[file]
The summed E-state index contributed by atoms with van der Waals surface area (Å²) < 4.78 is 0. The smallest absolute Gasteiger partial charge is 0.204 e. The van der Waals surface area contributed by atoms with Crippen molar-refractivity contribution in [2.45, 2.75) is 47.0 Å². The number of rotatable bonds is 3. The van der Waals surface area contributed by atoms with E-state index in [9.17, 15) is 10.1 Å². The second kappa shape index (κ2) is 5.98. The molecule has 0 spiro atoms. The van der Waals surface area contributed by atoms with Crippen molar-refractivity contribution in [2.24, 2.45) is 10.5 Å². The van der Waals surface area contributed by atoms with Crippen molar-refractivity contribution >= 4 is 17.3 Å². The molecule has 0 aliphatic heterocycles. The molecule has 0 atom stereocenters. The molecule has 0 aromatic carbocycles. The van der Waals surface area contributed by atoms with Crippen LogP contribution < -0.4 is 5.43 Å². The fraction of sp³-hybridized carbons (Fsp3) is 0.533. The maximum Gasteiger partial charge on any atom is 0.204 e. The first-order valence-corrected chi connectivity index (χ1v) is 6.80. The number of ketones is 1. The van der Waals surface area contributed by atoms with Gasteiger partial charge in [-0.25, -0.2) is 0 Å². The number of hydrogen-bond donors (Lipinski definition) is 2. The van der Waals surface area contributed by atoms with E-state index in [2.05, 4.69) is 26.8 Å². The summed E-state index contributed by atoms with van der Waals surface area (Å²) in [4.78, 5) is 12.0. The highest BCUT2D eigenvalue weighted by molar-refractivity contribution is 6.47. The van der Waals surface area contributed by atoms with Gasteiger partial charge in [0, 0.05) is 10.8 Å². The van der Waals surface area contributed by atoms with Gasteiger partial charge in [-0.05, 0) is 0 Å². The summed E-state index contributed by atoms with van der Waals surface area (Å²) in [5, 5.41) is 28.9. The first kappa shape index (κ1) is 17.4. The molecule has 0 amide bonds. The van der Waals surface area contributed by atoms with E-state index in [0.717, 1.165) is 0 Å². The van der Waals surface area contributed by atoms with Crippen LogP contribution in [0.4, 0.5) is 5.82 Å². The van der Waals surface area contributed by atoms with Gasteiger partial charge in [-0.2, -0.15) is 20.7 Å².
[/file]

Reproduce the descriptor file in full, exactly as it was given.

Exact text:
The summed E-state index contributed by atoms with van der Waals surface area (Å²) < 4.78 is 0. The smallest absolute Gasteiger partial charge is 0.204 e. The van der Waals surface area contributed by atoms with Crippen molar-refractivity contribution in [2.45, 2.75) is 47.0 Å². The number of rotatable bonds is 3. The van der Waals surface area contributed by atoms with E-state index in [9.17, 15) is 10.1 Å². The second kappa shape index (κ2) is 5.98. The molecule has 0 spiro atoms. The van der Waals surface area contributed by atoms with Crippen molar-refractivity contribution in [2.24, 2.45) is 10.5 Å². The van der Waals surface area contributed by atoms with Crippen molar-refractivity contribution >= 4 is 17.3 Å². The molecule has 0 aliphatic heterocycles. The molecule has 0 atom stereocenters. The molecule has 0 aromatic carbocycles. The van der Waals surface area contributed by atoms with Crippen LogP contribution < -0.4 is 5.43 Å². The fraction of sp³-hybridized carbons (Fsp3) is 0.533. The maximum Gasteiger partial charge on any atom is 0.204 e. The first-order valence-corrected chi connectivity index (χ1v) is 6.80. The number of ketones is 1. The van der Waals surface area contributed by atoms with Gasteiger partial charge in [-0.25, -0.2) is 0 Å². The number of hydrogen-bond donors (Lipinski definition) is 2. The van der Waals surface area contributed by atoms with E-state index in [2.05, 4.69) is 26.8 Å². The summed E-state index contributed by atoms with van der Waals surface area (Å²) in [4.78, 5) is 12.0. The highest BCUT2D eigenvalue weighted by molar-refractivity contribution is 6.47. The van der Waals surface area contributed by atoms with Gasteiger partial charge in [0, 0.05) is 10.8 Å². The van der Waals surface area contributed by atoms with Gasteiger partial charge in [-0.05, 0) is 0 Å². The summed E-state index contributed by atoms with van der Waals surface area (Å²) in [5, 5.41) is 28.9. The first kappa shape index (κ1) is 17.4. The molecule has 0 amide bonds. The van der Waals surface area contributed by atoms with E-state index in [0.717, 1.165) is 0 Å². The van der Waals surface area contributed by atoms with Crippen LogP contribution in [0.4, 0.5) is 5.82 Å². The van der Waals surface area contributed by atoms with Gasteiger partial charge in [-0.2, -0.15) is 20.7 Å².